Consolidating your debts can be a wise move. Rolling multiple balances, especially those with high interest rates, into a single obligation at a lower rate of interest can save you money. It can also help you pay them off faster and lower your total monthly payments.
However, you must choose the debts you include carefully to ensure you derive an advantage. In other words, deciding which debt to consolidate is key to the successful implementation of the strategy.
Debt Consolidation Methods
Among the avenues available for the consolidation of debt are personal loans, home equity lines of credit, credit card consolidation and debt management. All of these, save debt management, typically require your credit score to be in the “good” range to carry off a consolidation with any hope of success.
This is because you’ll need a higher score to get a favorable interest rate on those loans. Meanwhile, debt management doesn’t require a new loan to function. Instead a credit counselor will negotiate revised terms with your creditors on your behalf and effect payments using money you deposit with them each month.
Types of Debt Eligible for Consolidation
Generally speaking, secured debts are not suitable for consolidation under debt management. Because they are backed by collateral, the creditor can simply confiscate the property you put up as security for the loan if you indicate you’re having trouble paying. This leaves credit cards, revolving accounts, medical debt, payday loans, certain student loans and personal loans.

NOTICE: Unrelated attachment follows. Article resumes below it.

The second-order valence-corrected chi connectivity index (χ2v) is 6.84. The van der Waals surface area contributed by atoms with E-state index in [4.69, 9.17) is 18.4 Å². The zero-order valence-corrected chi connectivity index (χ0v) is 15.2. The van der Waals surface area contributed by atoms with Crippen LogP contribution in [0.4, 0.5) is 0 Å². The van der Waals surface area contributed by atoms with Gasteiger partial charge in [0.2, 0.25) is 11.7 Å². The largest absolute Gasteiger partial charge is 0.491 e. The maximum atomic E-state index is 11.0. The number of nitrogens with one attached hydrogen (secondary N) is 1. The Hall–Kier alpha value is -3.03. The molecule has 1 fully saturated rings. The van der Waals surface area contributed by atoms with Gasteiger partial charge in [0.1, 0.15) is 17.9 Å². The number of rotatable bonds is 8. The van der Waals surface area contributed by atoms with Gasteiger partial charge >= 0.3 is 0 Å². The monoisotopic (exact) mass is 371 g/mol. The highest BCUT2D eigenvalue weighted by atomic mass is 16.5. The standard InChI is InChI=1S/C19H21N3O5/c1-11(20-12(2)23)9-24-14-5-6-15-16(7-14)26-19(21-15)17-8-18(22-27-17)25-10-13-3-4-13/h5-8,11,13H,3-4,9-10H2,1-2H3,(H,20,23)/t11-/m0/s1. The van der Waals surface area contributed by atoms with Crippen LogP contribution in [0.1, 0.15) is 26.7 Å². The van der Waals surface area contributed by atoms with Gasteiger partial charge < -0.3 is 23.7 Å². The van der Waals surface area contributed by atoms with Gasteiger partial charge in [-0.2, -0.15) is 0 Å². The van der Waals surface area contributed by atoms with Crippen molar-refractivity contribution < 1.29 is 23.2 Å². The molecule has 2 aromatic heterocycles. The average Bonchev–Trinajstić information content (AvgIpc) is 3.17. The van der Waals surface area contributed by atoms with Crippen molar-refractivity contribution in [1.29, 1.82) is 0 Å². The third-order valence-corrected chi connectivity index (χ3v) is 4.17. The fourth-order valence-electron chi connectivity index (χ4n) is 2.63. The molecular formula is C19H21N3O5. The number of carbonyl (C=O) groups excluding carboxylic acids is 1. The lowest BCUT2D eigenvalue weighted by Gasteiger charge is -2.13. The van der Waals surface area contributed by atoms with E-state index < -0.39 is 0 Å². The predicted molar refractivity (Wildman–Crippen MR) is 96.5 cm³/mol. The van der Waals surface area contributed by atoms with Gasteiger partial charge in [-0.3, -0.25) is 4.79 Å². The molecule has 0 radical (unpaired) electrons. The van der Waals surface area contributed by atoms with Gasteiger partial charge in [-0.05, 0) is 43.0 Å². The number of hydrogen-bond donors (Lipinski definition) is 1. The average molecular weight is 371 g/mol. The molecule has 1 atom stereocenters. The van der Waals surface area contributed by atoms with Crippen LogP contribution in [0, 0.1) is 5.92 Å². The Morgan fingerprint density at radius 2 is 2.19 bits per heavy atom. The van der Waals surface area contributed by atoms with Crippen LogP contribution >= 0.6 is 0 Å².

Credit card consolidation, as the term suggests, can be applied only to credit card debt. This typically takes the form of a balance transfer, in which the outstanding balance of several cards are shifted to one offering a much lower interest rate. Some even offer a zero percent APR on transferred balances if they’re paid in total within a certain time frame.
Personal loans and home equity lines of credit are the most flexible in terms of the types of debt they can encompass. These can be applied to most any financial obligation. The key is to be certain you have the ability to pay the consolidation off in one to three years at a lower overall rate of interest and ideally with a lower monthly payment.
Here, we must caution you to be very careful with home equity lines of credit. Unlike the other forms of financing listed above, these loans are secured by an interest in your home. Trading unsecured debt for secured debt, you could lose your house if you can’t service the loan according to the agreement. Thus, the decision as to which debts to consolidate is driven largely by the strategy you choose to implement.
When Consolidation Makes Sense
As we indicated above, the main thing you want to do is be sure the consolidation will in fact save you money. Ideally it will save you time as well.
As an example, let’s say you have several credit cards whose interest rates range between 18 to 20 percent. Consolidating these into a loan at seven percent will be beneficial, as long as the amount of time it takes to pay the loan off won’t cost you more than paying off the cards separately.
Equally as important as deciding which debts to consolidate is making the effort to incur no new debts while you’re paying off the consolidation. Doing so makes it more difficult to be successful. This is especially true with credit card debt, as all of those freed-up credit cards will be very tempting to use.
Don’t fall for their siren song.
Stick to your plan.